We would be loved back. Love is narcissistic, not in the sense of self-absorption but in the sense of self-involvement. Even in love, we cannot stop knowing ourselves because it is through knowing and comprehending ourselves that we know the beloved: “Oh, that’s just like that time…” But the beloved is not the self and so one encounters limitations: “I can’t believe you just did that!”

All of this is not to go astray from the Tripartate creed but is instead to ask the question: What happens when God Trinities? We know that this is love, that God is love, but do we know what love is? What love does? The scandal of transcendence and immanence is not that God exists in confounding mathematical puzzles but that both transcendence and imminence pervade the very fabric of our lives, our loves.

We are in the image of God but not as the image of God; humans are not what happens when God looks into a reflecting pool, but humans are what happens when God looks into the pools of our beloved human eyes. God must see his handiwork “Before I formed you in the womb…” but must also be surprised: “Why are you hiding from me?”

This should not be difficult to understand. We are present to each other and know each other as friends and lovers but never know each other all the way down, to the very toes. We know each other as mystery revealing itself, as simultaneously self and other, or if you prefer different language both as promise and as secret. Would the love of the Trinity seem so sweet?

“I and the Father our one,” and “Only the Father knows the hour.” Perhaps, yes? Or perhaps as Molly Bloom would have it: “yes I said yes I will Yes.” God’s Trinity-ing or Trinity’s God-ing thus becomes the threefold affirmation of both creation and God as good, very good, and very very good without any goodness being quantified but only repeatedly emphasized. Who, after all, would measure a wave? One only listens for the sound of each, both like and unlike the others.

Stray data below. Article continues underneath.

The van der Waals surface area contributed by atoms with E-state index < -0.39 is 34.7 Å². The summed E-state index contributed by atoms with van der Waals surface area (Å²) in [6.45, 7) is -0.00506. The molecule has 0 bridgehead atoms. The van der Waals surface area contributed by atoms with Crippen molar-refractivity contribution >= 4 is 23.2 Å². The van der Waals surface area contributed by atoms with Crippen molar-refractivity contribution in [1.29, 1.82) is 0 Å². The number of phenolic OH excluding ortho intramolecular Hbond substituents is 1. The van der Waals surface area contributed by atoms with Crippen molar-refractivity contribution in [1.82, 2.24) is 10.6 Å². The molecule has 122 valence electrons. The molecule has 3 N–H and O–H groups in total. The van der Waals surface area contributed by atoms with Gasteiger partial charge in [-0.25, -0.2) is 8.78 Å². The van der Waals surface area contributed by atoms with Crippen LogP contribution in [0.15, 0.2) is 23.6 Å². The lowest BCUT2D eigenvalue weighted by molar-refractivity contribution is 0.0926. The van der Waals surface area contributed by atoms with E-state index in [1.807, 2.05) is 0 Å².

We are rapt. This is what relation, what being-for does, doesn’t it? We engage the paradoxes of love, of self and other, similarity and alterity, secret and promise not by negating any side in binary elimination but in taught penetration: we tell more intimate secrets and make more abiding promises, even extravagant ones that seem quite dubious in retrospect: “this generation will not pass away until all these things…”

What happens when humans love is that humans become unhinged: we act strangely, we are not ourselves and are in considerably less control. What happens when God Trinities is that God becomes unhinged in love. God makes promises. God gets passionate. God gets pledged, betrothed. “Batter my heart, Three-Personned God,” writes John Donne perhaps to invite a rape but perhaps also to signal that he is finally ready to participate.

Because this is the problem, yes? “No greater love hath he…” but the history of humanity is the history of refusing to be caught up in the love of God. The history of Trinity, on the other hand, is the story of God’s declining to accept our resignation, our returning of the ticket, as Mr. Karamazov would have it. So what happens when God Trinities? Everything, of course. Or, at least, everything that matters, ever has mattered, or ever will.

Sunday, October 4, 2009

Notice: It's my Tetraversary!

On October 3, 2005 (four years ago this Saturday!) I moved from my Pennsylvania homeland to my exile in Minneapolis, the implosion of my savings account, the forfeiture of my fledgling 401k, the last of my health insurance, a 30% drop in average income, a personal 50% unemployment rate, the completion of two novels, acceptance to a seminary, and the rekindling of my faith and my heart.